Answers to Appendix Review and Self Test Problems

21A.1 As we saw earlier, if the switch is made, an extra 100 units per period will be sold at a gross profit of $175 — 130 = $45 each. The total benefit is thus $45 X 100 = $4,500 per period. At 2.0 percent per period forever, the PV is $4,500/.02 = $225,000.

The cost of the switch is equal to this period's revenue of $175 X 1,000 units = $175,000 plus the cost of producing the extra 100 units, 100 X $130 = $13,000. The total cost is thus $188,000, and the NPV is $225,000 — 188,000 = $37,000. The switch should be made.

For the accounts receivable approach, we interpret the $188,000 cost as the investment in receivables. At 2.0 percent per period, the carrying cost is $188,000 X .02 = $3,760 per period. The benefit per period we calculated as $4,500; so the net gain per period is $4,500 — 3,760 = $740. At 2.0 percent per period, the PV of this is $740/.02 = $37,000.

Finally, for the one-shot approach, if credit is not granted, the firm will generate ($175 — 130) X 1,000 = $45,000 this period. If credit is extended, the firm will invest $130 X 1,100 = $143,000 today and receive $175 X 1,100 = $192,500 in one period. The NPV of this second option is $192,500/1.02 — 143,000 = $45,725.49. The firm is $45,725.49 — 45,000 = $725.49 better off today and in each future period because of granting credit. The PV of this stream is $725.49 + 725.49/.02 = $37,000 (allowing for a rounding error).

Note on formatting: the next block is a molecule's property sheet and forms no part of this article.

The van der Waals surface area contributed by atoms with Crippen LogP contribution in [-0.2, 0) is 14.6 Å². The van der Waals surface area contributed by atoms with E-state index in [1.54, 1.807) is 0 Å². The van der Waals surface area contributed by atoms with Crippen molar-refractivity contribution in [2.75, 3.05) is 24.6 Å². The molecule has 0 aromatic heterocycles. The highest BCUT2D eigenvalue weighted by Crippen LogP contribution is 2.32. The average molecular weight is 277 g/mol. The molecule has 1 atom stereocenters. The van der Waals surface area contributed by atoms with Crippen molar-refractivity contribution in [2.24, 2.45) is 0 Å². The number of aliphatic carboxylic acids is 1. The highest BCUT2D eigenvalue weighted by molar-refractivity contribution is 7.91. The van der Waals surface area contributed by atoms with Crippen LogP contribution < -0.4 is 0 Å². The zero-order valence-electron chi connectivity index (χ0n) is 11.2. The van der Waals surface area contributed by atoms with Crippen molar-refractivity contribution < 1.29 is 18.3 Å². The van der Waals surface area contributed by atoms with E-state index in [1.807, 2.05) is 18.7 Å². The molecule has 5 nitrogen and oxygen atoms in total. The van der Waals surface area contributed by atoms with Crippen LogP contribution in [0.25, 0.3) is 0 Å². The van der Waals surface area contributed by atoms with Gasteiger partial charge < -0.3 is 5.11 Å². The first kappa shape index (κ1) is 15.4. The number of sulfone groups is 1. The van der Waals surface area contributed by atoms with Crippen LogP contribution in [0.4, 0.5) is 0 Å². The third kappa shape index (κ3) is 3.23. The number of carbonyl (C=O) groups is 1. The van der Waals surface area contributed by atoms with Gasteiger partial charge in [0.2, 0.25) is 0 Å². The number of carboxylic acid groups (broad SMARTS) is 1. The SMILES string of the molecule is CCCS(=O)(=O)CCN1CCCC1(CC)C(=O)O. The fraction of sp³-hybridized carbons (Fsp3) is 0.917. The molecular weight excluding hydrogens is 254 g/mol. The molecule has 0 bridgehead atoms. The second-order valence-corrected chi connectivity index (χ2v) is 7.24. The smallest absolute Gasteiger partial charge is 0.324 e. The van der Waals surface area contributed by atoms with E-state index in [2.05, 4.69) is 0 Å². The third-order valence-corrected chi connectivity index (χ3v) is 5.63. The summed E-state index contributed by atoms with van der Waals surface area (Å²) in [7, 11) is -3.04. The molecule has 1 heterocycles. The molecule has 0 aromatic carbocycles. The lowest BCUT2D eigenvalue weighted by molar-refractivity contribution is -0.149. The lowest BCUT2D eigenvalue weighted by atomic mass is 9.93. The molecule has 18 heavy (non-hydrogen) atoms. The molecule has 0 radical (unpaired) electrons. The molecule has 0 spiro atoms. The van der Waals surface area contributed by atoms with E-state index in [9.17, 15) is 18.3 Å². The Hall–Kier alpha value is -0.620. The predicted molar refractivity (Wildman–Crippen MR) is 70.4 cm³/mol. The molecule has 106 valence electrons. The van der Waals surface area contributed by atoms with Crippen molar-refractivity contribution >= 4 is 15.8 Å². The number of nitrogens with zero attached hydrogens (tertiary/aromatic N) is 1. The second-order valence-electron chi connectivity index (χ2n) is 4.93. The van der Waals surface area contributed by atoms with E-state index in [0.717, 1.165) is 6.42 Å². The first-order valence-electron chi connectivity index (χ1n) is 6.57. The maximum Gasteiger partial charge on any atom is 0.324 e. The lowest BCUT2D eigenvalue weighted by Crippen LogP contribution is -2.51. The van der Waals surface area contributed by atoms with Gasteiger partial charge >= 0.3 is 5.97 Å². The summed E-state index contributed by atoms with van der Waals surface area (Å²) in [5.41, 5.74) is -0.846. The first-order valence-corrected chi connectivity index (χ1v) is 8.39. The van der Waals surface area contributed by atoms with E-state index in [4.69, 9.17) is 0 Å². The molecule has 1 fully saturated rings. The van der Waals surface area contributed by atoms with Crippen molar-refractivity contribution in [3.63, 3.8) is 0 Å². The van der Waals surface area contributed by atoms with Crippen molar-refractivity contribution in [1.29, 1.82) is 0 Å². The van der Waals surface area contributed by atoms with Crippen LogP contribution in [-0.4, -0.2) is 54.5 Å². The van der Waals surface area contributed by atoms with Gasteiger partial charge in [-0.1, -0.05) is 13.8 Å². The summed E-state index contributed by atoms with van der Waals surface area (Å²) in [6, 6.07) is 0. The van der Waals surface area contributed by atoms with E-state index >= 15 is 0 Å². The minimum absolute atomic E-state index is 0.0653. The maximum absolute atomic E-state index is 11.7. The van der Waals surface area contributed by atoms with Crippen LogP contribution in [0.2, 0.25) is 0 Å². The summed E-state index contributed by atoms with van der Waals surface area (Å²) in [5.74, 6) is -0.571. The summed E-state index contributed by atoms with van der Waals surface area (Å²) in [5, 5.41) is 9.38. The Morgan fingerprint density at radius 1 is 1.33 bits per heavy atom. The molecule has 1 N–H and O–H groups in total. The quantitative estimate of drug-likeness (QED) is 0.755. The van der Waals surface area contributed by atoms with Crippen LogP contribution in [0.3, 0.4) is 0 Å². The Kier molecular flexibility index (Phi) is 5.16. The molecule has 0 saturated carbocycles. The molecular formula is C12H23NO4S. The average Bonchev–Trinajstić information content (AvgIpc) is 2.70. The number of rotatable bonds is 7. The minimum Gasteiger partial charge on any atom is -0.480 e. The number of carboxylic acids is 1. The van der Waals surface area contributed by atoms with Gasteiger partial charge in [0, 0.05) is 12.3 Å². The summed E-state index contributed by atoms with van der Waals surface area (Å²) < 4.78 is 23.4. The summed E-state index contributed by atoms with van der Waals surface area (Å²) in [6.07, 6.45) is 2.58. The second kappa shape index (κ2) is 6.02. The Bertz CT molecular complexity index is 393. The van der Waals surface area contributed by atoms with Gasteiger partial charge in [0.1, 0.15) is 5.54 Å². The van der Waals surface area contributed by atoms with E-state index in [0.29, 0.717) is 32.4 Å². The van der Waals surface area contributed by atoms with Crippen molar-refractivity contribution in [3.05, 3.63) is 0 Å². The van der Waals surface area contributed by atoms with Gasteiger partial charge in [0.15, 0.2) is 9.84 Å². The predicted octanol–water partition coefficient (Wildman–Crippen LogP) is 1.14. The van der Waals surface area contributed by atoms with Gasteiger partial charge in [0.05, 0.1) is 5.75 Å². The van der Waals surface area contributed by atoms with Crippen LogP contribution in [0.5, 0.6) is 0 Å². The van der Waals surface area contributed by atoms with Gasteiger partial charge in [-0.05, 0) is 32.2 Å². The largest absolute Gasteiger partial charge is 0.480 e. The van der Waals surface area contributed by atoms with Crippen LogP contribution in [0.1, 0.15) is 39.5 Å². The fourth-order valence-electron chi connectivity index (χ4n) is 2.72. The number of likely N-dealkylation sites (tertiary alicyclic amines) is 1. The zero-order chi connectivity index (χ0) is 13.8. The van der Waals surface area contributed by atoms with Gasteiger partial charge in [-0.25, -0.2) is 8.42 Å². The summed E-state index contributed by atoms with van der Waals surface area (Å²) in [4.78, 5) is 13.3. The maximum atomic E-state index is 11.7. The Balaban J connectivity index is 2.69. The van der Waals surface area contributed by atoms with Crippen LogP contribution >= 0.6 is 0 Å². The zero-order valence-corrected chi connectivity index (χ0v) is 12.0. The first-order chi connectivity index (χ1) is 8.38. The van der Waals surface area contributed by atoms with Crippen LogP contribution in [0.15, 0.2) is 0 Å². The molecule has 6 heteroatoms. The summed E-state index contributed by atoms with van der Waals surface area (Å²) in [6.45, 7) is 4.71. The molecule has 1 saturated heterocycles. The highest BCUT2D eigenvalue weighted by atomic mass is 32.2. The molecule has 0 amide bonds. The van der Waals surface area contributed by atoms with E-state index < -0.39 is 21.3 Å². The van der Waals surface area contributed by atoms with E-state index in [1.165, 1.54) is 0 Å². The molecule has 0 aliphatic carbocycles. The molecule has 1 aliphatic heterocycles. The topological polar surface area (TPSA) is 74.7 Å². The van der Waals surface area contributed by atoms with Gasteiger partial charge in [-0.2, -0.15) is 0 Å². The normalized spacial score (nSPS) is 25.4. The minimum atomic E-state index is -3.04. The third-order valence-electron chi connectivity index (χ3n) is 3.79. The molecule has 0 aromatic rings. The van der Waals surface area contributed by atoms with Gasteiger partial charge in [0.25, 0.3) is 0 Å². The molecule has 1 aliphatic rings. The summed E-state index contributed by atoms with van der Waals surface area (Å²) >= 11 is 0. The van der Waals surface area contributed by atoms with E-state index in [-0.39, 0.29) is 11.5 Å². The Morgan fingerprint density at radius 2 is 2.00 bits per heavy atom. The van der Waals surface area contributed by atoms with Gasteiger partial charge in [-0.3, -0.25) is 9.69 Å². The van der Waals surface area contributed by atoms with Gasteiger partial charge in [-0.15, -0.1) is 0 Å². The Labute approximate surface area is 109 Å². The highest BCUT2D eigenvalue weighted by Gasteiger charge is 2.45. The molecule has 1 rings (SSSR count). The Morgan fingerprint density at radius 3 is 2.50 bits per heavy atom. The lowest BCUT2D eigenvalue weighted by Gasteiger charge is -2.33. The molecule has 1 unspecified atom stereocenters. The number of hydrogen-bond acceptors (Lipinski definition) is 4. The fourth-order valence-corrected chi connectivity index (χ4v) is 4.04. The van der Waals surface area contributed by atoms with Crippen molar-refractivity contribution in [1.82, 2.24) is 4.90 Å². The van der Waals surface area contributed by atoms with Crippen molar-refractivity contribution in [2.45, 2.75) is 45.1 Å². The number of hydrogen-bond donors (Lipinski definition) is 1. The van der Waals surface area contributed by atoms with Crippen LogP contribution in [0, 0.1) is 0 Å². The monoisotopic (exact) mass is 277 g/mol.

21A.2 The costs per period are the same whether or not credit is offered; so we can ignore the production costs. The firm currently has sales of, and collects, $110 X 2,000 = $220,000 per period. If credit is offered, sales will rise to $120 X 2,000 = $240,000.

Defaults will be 4 percent of sales, so the cash inflow under the new policy will be .96 X $240,000 = $230,400. This amounts to an extra $10,400 every period. At 2 percent per period, the PV is $10,400/.02 = $520,000. If the switch is

Ross et al.: Fundamentals of Corporate Finance, Sixth Edition, Alternate Edition

VII. Short-Term Financial Planning and Management

21. Credit and Inventory Management

© The McGraw-Hill Companies, 2002

PART SEVEN Short-Term Financial Planning and Management made, De Long will give up this month's revenues of $220,000; so the NPV of the switch is $300,000. If only half of the customers take the credit, then the NPV is half as large: $150,000. So, regardless of what percentage of customers take the credit, the NPV is positive. Thus, the change is a good idea.

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